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Testibus supradictis, et multis Given under our hand, in the pre-Magna Canta aliis. Data per manum nostram in sence of the witnesses above named Kisions. - #: - fl 4rato quod vocatur Running mede and many others, in the Meadow \oyo-e
inter Windelesor et Staines, quinto called Runingmede, between Windecimo die Junii, anno regni nostri delsore and Staines, the 17th day of septimodocimo.; - June, in the 17th year of our Reign.
* Runningmede : in some copies, Runimede. t This is copied by Rapin, and is conformable to the exemplar in p. 9 of the Statutes of the Realm.
In page 229 of the Penny Magazine for the year IS33, there is a copy of the original seal of King John to Magna Charta; and a specimen of a facsimile of the writing of Magna Charta, beginning at the passage Nullus liber homo capietur vel imprisonetur, &c. In that account of Magna Charta, Runnymead is derived from 1. Runningmead; because it has been used as a race ground. But there is no proof of races having been held there in the time of King John. 2. Runemede; from Rune, a place of Council. It having been used, as the writer says, as a place of council or conference before this occasion. 3. My own opinion is (knowing the locality well, having been there repeatedly, and at Cooper's Hill,at the bottom of which, and between the Hill and the Thames,this meadow lies) it was called Running Mead, or meadow; from the small rivulets in it, in wet weather. It being a moist and marshy meadow, bordering the river Thames, about 21 miles from London. It would be dry enough as a place of meeting in the middle of June, when the Barons met there. Cooper's Hill, which overlooks this meadow, is the place celebrated in the verses of Sir John Denham; whose beautiful description of the Thames from thence is no less accurate than poetical:
“Tho' deep yet clear; though gentle yet not dull;
The present popular name of the place is Runnymead. The London engraved edition of the sac simile of Magna Charta (of which the Editor has a copy) is surrounded by the Courts of Arms, emblazoned in colours, of the Barons who formed the Committee appointed by that Instrument.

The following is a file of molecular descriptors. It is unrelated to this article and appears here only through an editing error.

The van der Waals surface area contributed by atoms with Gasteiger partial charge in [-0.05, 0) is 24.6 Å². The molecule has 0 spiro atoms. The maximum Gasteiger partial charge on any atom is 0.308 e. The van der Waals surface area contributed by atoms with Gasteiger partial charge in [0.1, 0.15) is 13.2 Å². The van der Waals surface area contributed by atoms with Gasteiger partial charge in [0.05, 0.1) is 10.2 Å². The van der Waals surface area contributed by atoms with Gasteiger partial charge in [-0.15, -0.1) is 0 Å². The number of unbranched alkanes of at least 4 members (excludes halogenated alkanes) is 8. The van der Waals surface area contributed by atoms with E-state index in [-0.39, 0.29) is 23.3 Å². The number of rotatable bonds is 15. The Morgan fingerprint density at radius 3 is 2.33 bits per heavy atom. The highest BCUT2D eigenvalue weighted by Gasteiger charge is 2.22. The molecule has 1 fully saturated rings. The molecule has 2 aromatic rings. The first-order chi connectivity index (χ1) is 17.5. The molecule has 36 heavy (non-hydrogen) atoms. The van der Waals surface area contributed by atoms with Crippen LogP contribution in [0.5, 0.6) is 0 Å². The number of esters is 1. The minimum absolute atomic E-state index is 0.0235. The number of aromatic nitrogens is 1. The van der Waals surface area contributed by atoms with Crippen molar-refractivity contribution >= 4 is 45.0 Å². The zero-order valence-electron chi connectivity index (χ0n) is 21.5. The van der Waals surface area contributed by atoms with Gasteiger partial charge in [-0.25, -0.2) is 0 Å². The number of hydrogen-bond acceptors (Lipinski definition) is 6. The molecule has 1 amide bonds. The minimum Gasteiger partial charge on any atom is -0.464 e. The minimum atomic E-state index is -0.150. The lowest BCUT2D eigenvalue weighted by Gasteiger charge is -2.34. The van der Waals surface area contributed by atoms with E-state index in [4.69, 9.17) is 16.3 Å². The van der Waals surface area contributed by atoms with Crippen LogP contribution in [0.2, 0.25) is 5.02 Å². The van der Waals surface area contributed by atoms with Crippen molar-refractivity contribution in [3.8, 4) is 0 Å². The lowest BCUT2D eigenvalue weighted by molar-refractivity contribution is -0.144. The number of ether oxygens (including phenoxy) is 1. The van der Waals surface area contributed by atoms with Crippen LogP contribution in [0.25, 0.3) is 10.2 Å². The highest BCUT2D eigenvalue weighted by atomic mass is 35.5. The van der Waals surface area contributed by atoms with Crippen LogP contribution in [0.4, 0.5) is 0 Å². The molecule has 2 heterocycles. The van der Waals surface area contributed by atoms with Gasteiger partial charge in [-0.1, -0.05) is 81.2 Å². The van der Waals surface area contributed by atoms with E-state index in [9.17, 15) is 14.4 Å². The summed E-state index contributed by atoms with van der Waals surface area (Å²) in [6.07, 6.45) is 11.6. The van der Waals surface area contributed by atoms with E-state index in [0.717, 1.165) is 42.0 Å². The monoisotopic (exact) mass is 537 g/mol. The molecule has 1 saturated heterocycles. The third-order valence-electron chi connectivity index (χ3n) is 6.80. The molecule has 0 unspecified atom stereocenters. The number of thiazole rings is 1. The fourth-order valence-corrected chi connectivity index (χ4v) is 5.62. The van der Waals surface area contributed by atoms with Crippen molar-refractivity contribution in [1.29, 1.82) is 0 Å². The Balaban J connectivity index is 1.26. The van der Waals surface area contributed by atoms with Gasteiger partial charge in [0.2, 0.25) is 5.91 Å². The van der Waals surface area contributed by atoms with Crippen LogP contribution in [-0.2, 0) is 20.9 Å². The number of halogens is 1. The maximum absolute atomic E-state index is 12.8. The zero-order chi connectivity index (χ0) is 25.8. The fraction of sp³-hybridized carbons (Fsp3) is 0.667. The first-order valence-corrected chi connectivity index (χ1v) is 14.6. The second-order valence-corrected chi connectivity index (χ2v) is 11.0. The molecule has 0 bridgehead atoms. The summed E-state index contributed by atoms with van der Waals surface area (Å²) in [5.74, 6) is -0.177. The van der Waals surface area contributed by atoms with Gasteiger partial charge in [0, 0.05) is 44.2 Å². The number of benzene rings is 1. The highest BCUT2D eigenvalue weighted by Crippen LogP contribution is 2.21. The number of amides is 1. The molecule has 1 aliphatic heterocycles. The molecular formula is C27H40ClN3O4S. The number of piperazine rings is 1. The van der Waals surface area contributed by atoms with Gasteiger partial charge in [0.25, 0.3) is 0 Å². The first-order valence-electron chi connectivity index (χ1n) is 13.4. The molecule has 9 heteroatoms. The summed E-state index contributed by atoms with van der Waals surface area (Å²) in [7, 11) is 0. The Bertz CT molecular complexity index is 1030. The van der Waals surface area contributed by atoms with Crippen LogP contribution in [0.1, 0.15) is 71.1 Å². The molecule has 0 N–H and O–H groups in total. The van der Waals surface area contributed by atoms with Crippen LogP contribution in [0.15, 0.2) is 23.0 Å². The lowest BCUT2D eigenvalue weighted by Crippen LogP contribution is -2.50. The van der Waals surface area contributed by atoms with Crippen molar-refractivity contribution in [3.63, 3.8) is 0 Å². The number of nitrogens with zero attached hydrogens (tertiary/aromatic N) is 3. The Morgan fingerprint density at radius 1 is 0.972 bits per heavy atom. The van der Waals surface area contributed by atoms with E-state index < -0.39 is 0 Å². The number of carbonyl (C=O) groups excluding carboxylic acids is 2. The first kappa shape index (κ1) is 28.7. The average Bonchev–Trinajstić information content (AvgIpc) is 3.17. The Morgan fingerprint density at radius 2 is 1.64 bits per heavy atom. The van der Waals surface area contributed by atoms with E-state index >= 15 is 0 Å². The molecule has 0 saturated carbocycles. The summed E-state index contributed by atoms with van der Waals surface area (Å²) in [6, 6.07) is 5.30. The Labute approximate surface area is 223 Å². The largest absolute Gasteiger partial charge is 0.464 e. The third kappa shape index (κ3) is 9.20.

CONTENTS OF THE STATUTE OF 25 EDW. 1st.
RECITING AND CONFIRMING THE GREAT CHARTER OF 9th HENRY 3d,
A. D. 1297.
Chapt. or Sect. 1. A confirmation of liberties of the Church and of Freemen.
. The relief of the King's tenant at full age.
No waste shall be made by a guardian on ward's lands.
. Guardians shall maintain the inheritance of their wards.
Not to be compelled to marry.
. How sureties shall be charged to the King.
The liberties of London, and other places, confirmed.
. Purveyance for a Castle.
. In what places Weirs shall be thrown down.
wise one weight.
. Concerning Inquisition of life and member.
another by Knight's service. Of Petit Serjeantry.
. No wager of law to be demanded without a witness.
the law of the Land. Right and Justice shall neither be denied, sold, or delayed. ' s
30. Merchant strangers shall be well used.
. Tenure of a barony coming to the King by escheate.
Sect. 33. Patrons of Abbies shall have custody of them when vacant. CoNTENTs
Ex Magno rotulo Statutorum in Turre Londini, in 40. 39. 38.
Edward, by the Grace of God, King of England, Lord of Ireland, and Duke of Guyan, to all to whom these present letters shall come, Greeting. We have seen the Great Charter of the Lord Henry, sometimes King of England, our father, of the Liberties of England, in these words:
HENRy, by the Grace of God, King of England, Lord of Ireland, Duke of Normandy and Guyan, and Earl of Anjou : To the Archbishops, Bishops, Abbots, Priors, Earls, Barons, Sheriffs, Provosts, Officers, and to all Bailiffs, and other our faithful subjects which shall see this present Charter, greeting. Know ye, That we, unto the honour of Almighty God, and for the salvation of our soul, and the souls of our progenitors and successors, Kings of England, to the advancement of Holy Church, and the amendment of our Realm, of our meer free will, have given and granted to all Archbishops, Bishops, Abbotts, Priors, Earls, Barons, and to all freemen of this our Realm,these Liberties following, to be kept in our Kingdom of England forever.
First, we have granted to God, and by this our present Charter, have